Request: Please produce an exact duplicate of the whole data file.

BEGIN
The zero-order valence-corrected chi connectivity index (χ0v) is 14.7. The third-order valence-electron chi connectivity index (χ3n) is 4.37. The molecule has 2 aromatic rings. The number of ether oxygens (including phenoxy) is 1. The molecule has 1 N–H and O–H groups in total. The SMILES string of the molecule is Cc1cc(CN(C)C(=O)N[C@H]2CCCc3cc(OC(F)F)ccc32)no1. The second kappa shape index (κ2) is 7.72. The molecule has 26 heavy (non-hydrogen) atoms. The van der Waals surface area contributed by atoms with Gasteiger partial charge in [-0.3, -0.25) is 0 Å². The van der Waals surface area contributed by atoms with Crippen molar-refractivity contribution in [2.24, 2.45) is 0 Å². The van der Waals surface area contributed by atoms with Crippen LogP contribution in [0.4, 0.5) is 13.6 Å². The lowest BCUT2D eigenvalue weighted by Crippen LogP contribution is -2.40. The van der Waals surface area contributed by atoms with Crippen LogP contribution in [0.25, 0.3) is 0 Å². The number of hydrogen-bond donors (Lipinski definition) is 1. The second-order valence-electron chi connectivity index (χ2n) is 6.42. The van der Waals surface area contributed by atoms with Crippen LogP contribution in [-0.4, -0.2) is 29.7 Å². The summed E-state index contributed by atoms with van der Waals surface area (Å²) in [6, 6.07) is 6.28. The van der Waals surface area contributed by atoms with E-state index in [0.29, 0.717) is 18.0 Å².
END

The zero-order valence-corrected chi connectivity index (χ0v) is 14.7. The third-order valence-electron chi connectivity index (χ3n) is 4.37. The molecule has 2 aromatic rings. The number of ether oxygens (including phenoxy) is 1. The molecule has 1 N–H and O–H groups in total. The SMILES string of the molecule is Cc1cc(CN(C)C(=O)N[C@H]2CCCc3cc(OC(F)F)ccc32)no1. The second kappa shape index (κ2) is 7.72. The molecule has 26 heavy (non-hydrogen) atoms. The van der Waals surface area contributed by atoms with Gasteiger partial charge in [-0.3, -0.25) is 0 Å². The van der Waals surface area contributed by atoms with Crippen molar-refractivity contribution in [2.24, 2.45) is 0 Å². The van der Waals surface area contributed by atoms with Crippen LogP contribution in [0.4, 0.5) is 13.6 Å². The lowest BCUT2D eigenvalue weighted by Crippen LogP contribution is -2.40. The van der Waals surface area contributed by atoms with Crippen LogP contribution in [0.25, 0.3) is 0 Å². The number of hydrogen-bond donors (Lipinski definition) is 1. The second-order valence-electron chi connectivity index (χ2n) is 6.42. The van der Waals surface area contributed by atoms with Crippen LogP contribution in [-0.4, -0.2) is 29.7 Å². The summed E-state index contributed by atoms with van der Waals surface area (Å²) in [6, 6.07) is 6.28. The van der Waals surface area contributed by atoms with E-state index in [0.29, 0.717) is 18.0 Å².